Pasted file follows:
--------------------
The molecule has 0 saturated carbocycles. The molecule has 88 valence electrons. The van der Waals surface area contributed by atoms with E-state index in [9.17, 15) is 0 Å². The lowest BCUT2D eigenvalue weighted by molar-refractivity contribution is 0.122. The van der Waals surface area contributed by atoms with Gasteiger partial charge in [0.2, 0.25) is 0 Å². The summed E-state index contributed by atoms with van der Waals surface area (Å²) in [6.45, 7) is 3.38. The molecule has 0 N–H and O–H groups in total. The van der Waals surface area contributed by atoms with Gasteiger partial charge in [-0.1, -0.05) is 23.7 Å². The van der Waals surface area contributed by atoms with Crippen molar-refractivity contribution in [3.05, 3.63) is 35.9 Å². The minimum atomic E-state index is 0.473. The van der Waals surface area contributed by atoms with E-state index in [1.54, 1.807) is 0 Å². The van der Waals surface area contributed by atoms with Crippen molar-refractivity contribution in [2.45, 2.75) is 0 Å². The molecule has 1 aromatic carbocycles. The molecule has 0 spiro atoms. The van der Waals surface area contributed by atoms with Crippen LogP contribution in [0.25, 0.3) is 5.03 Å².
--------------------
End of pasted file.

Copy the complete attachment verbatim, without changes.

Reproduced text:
The molecule has 0 saturated carbocycles. The molecule has 88 valence electrons. The van der Waals surface area contributed by atoms with E-state index in [9.17, 15) is 0 Å². The lowest BCUT2D eigenvalue weighted by molar-refractivity contribution is 0.122. The van der Waals surface area contributed by atoms with Gasteiger partial charge in [0.2, 0.25) is 0 Å². The summed E-state index contributed by atoms with van der Waals surface area (Å²) in [6.45, 7) is 3.38. The molecule has 0 N–H and O–H groups in total. The van der Waals surface area contributed by atoms with Gasteiger partial charge in [-0.1, -0.05) is 23.7 Å². The van der Waals surface area contributed by atoms with Crippen molar-refractivity contribution in [3.05, 3.63) is 35.9 Å². The minimum atomic E-state index is 0.473. The van der Waals surface area contributed by atoms with E-state index in [1.54, 1.807) is 0 Å². The van der Waals surface area contributed by atoms with Crippen molar-refractivity contribution in [2.45, 2.75) is 0 Å². The molecule has 1 aromatic carbocycles. The molecule has 0 spiro atoms. The van der Waals surface area contributed by atoms with Crippen LogP contribution in [0.25, 0.3) is 5.03 Å².